The Film About A Mother Raising Hell For Justice Is The Story You Need Right Now

What happens when the legal system is unable to bring justice to a horrible crime? Would you stay home and wait or would you go out and do something?

What would you do if something terrible happened to someone you love but justice never came? This is a story that’s been repeated millions of times around the world, and yet the idea of going through something like that is so unimaginable to me, that I can’t help but wonder what I would do in that situation. Would I go after the person responsible and get justice with my own hands, or would I trust the authorities to do their job? What would you do? Just think about it for a moment. It's really difficult, right? Now, most people would probably go for the second option, since that's what we’re taught to do: trust the system. But what happens when there's no way to find the person responsible? This is precisely the premise that the movie Three Billboards Outside Ebbing, Missouri explores.

Mildred Hayes has been waiting for seven months for the authorities to catch the person who raped and murdered her daughter, but they don't have anything, not even a clue of who did it. Desperate and angry, she decides to do something herself, exposing the police department, especially the chief of the police, by renting three abandoned billboards at the entrance of Ebbing, a small town in Missouri. They read: "Raped while dying," "And still no arrests," and "How come, Chief Willoughby?" in a bright red background with black letters. Not only does this infuriate chief Willoughby and the entire department, but it also angers the entire population of Ebbing, who believe that what she's doing is completely unreasonable.

As a result, Mildred becomes the target of many threats and acts of vandalism from anonymous neighbors who feel bad for the chief because they don't think he's to blame and he's also battling pancreatic cancer. Even the local priest shows his disapproval and tries to convince her to get rid of the billboards, but she’s determined to push the police to actually do something regarding her daughter’s case. I can’t even imagine what it must be like to go through something like this. I think I'd want to do everything in my power to get some answers in order to move on. But what’s the right thing to do?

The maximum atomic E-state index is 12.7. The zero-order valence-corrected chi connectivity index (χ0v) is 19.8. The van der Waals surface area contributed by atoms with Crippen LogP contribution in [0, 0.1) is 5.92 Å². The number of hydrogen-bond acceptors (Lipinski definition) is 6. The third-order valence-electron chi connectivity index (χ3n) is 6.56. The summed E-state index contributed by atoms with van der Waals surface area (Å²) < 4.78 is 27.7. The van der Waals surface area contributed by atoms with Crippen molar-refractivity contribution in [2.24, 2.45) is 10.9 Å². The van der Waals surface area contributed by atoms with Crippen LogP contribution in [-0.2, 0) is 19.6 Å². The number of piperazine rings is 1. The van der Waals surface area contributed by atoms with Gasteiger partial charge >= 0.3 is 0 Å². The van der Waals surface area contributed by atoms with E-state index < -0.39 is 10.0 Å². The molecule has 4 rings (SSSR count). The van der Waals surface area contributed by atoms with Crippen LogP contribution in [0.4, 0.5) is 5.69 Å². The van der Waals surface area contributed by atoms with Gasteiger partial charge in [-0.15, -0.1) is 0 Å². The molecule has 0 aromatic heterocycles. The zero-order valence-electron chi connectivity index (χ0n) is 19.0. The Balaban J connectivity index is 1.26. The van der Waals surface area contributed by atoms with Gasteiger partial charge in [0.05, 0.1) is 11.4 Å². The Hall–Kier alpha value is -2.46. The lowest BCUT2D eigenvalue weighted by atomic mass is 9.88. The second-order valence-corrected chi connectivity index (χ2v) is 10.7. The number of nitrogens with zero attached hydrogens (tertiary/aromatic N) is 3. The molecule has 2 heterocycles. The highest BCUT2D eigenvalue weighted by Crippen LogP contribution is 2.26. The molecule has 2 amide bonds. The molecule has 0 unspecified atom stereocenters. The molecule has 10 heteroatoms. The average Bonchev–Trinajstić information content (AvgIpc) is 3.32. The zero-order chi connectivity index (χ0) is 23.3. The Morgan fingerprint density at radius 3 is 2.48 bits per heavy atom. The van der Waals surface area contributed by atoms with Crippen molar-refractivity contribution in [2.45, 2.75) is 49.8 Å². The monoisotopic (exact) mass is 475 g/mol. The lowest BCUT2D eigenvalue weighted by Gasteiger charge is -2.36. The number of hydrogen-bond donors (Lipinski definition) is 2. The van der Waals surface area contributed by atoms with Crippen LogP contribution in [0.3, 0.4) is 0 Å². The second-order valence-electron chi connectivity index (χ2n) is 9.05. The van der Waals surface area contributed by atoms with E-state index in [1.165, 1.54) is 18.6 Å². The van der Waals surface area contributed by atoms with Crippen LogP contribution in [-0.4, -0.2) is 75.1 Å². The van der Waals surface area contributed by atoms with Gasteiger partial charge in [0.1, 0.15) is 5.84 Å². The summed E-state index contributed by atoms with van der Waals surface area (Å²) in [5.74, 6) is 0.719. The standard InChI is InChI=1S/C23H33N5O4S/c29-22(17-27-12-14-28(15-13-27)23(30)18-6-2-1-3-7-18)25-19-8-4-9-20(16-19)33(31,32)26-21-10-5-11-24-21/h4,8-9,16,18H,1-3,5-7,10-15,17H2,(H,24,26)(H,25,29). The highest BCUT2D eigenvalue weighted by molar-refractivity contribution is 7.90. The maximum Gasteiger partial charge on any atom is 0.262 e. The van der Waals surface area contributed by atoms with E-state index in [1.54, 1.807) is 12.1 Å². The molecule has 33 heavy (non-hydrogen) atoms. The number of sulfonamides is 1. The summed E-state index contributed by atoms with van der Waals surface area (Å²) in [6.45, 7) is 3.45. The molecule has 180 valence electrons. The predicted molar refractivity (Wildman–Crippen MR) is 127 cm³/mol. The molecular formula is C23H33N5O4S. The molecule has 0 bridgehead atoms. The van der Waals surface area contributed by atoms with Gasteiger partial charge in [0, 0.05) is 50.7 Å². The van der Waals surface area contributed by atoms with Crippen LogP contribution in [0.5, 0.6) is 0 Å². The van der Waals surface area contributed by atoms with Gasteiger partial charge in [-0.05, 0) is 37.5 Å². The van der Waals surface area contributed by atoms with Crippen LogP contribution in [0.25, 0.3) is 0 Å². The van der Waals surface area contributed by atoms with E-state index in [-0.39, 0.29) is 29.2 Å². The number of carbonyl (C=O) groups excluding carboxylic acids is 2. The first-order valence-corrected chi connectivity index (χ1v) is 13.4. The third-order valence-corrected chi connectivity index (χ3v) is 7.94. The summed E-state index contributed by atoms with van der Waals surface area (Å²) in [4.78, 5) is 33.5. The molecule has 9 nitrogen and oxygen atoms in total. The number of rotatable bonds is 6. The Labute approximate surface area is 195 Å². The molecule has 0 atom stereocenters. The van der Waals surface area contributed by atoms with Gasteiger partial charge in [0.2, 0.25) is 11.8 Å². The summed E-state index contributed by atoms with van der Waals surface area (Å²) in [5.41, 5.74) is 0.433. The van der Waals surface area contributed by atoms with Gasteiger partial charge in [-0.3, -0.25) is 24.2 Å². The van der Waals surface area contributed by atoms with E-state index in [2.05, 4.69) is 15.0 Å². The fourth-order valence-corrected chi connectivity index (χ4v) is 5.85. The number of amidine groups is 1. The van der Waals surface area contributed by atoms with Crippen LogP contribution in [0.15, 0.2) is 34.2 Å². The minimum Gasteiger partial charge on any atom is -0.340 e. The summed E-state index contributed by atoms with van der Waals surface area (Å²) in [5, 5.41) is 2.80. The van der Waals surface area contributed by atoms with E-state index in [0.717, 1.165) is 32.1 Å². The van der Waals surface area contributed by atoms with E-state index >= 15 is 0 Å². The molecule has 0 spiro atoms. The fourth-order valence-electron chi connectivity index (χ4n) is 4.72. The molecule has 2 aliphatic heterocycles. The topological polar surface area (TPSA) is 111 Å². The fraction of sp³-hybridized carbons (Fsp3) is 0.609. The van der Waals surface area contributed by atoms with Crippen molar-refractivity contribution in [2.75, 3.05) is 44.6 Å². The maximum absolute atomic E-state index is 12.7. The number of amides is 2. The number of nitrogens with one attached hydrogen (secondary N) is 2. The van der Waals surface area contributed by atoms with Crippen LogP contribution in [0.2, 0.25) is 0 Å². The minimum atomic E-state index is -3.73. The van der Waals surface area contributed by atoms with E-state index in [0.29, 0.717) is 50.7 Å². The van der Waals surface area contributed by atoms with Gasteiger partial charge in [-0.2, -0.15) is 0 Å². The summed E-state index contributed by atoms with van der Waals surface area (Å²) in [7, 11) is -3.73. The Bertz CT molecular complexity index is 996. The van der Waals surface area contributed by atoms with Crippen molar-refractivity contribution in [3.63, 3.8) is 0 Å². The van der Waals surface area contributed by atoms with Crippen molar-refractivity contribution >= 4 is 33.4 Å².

A mix between drama and black comedy, the film shows us the determination of a woman who won’t let anyone make her feel bad for doing what she believes is the only way to get the answers she needs. What’s great about the movie is that it manages to makes you laugh despite dealing with an issue that, sadly, is a very common reality in the world these days.

Although the story is pretty straightforward, instead of establishing the problem in the beginning and solving at the end, it just turns into a chain of complication after complication that makes us wonder if there’s ever a way to escape from this type of horrible crimes. The answer is probably no. Even when there's justice, there’s no going back, there’s no comfort, and more importantly, no way to actually get the justice the victims deserve.


Yes, this is a horrible issue that we should all take seriously, so why explore it through comedy? I’ve always thought that comedy is usually more sincere and approachable than most dramas that kind of detach themselves to tell the story. So, of course, this is no laughing matter, but the fact that it makes us analyze why we are laughing is actually what makes it so relatable and fitting to talk about this problem that affects so many people. That morbid ambiance it creates exposes exactly why this is such a common reality. So, I'll ask you one more time: what would you have done in her place?


Here's the trailer, if you want to take a look:


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